Nicholas Sparks and the danger of too much information

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Nicholas Sparks. We’ve read his books, watched the movies . . . and cried obsessively over each heartwarming love story. Obviously, this guy with his amazing successfulness would be someone to be admired and looked up to in the literary world. Right?

In 2008, I was tasked with doing an informative speech on anyone or anything I found interesting in order to showcase my speaking skills for my Human Communication 1100 class. I chose Nicholas Sparks–not his plethora of romance novels, but his actual life. I had recently read Three Weeks with My Brother and was touched by how many of his beloved characters actually were echoes of real life heroines he had encountered.  A Walk to Remember was written for his sister who passed away at a young age due to a terminal disease. I remember crying as I read about his life and realized that in many ways Jayme wasn’t make-believe. She was as real as a fictional character could get.

But, even while I am one of the biggest fans of Nicholas Sparks you will ever find, I give him a definite C+ for his social media strategy. In a world where you are always combating critics (like the ones who created the graphic below), you should be working hard to maintain your fan base. Not bore them to death and discourage them from purchasing your future books.

I recently began following @SparksNicholas on Twitter. As an aspiring writer, I was excited to see if he would share some amazing tips and tricks of the trade. I was disappointed. While he spends a great deal of time tweeting out the word count of his current novel-in-progress, he very rarely actually tweets helpful hints for future writers. He also tends to over-share, tweeting about plot elements and future famous quotes from his soon to be finished novel. Frankly, I feel much less inclined to read his upcoming novel because I’ve already heard so much about it! So, after keeping a close watch on the @SparksNicholas twitter feed for the last few weeks, I have a few suggestions for Mr. Sparks. Obviously, I’m only one fan out of millions, but my opinion counts for something. SO, here are my three tips for Nicholas Sparks about how to stop killing our curiosity and our desire to read his new novels.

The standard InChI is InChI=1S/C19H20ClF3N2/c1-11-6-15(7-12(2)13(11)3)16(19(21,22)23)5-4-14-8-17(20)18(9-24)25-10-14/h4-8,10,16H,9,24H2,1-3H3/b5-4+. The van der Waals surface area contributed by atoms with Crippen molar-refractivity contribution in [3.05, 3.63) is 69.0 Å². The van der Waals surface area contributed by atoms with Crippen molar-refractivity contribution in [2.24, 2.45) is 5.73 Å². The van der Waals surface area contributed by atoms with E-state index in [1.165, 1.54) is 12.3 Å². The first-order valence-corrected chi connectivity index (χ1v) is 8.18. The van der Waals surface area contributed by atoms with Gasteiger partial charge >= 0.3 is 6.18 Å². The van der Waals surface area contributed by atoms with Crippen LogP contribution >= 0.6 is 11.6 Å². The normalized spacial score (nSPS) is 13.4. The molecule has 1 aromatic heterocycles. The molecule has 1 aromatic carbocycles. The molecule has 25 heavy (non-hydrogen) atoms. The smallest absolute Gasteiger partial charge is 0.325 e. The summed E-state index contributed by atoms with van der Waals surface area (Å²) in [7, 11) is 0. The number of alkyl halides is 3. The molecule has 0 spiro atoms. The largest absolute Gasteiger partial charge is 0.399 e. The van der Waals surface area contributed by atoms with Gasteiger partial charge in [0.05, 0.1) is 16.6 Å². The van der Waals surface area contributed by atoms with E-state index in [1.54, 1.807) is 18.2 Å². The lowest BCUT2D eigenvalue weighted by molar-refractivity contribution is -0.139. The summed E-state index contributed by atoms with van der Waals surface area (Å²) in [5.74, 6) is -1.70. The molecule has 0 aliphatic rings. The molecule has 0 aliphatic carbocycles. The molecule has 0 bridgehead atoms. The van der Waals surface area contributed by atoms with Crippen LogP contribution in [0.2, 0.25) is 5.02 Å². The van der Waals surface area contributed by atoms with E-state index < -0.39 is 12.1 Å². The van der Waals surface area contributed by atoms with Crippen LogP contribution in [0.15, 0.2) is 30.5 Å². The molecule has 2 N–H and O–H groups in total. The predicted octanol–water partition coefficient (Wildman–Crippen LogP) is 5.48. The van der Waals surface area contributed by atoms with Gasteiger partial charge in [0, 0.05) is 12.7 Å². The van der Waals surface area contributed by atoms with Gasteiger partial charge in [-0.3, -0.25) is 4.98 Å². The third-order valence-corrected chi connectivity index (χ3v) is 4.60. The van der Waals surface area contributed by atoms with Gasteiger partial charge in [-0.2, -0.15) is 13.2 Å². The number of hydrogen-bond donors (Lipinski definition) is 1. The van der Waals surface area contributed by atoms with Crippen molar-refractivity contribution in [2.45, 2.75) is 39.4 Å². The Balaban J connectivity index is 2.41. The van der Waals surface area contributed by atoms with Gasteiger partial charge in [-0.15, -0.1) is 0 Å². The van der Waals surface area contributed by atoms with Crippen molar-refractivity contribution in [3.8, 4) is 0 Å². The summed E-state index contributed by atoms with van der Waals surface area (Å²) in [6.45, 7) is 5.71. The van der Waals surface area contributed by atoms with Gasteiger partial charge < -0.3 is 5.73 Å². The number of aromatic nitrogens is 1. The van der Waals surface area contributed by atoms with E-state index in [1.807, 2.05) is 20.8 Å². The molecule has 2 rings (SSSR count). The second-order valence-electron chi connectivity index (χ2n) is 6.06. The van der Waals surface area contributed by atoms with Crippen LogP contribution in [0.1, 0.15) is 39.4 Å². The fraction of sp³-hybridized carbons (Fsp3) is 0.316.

1. Stop over-tweeting old quotes. Yes your devoted fans love Noah best. They also have half the lines in each book memorized, and will argue vehemently over which ones are the “most memorable”. This raises engagement, but I gauruntee it isn’t bringing you any new fans. With a Klout score of 81, it’s obvious that there are a lot of fans re-tweeting. But, it’s mainly because they are too lazy to type the quotes themselves. Not because they think that they are reading a cool idea or concept. An occasional quote identification trivia question to keep fans engaged is nice, but in this case it is way overdone.

2. Don’t overshare about works-in-progress. When I pick up a book off the shelf, I like to start fresh. Don’t tell me ahead of time who the heroine is, what her major struggle will be about, or worst of all how much trouble you had talking yourself into writing that last 1000 words. I want to believe that the story wound itself effortlessly from an idea into the masterpiece of a love story I hold within my hands. It’s hard to view storytelling as magical, when each new day is filled with three quotes from the book, your word count for the day and any issues you are having with the plot.

3. Be Yourself. Finally, but arguably most importantly, is to be yourself whenever using social media. If Pew Internet Research were to poll the world about why the follow celebrities on Facebook, Twitter and other social medias, I can almost guarantee that the response would be: to see the real person. Social media outlets give us a chance to see, in essence, “the man behind the mask”. If we follow a celebrity, it is out of curiosity about their thoughts, ideas and feelings as a person. It is not because we wish to volunteer ourselves as an easily targeted audience for a daily marketing effort. We want to know the real person behind who we see reflected in traditional media reports.

Overall, this leaves me with three questions for Mr. Sparks:

1. How will your upcoming works differ from the pattern we see developing in your previous works?

2. What advice could you give young, beginning writers who aspire to be like you?

3. What can you tell us about yourself that makes you who you are and helped you become the                  amazing writer and speaker you are today?

Answering those questions should take up a few days of tweeting and give us a rest from “Which character has the best eyes?”.

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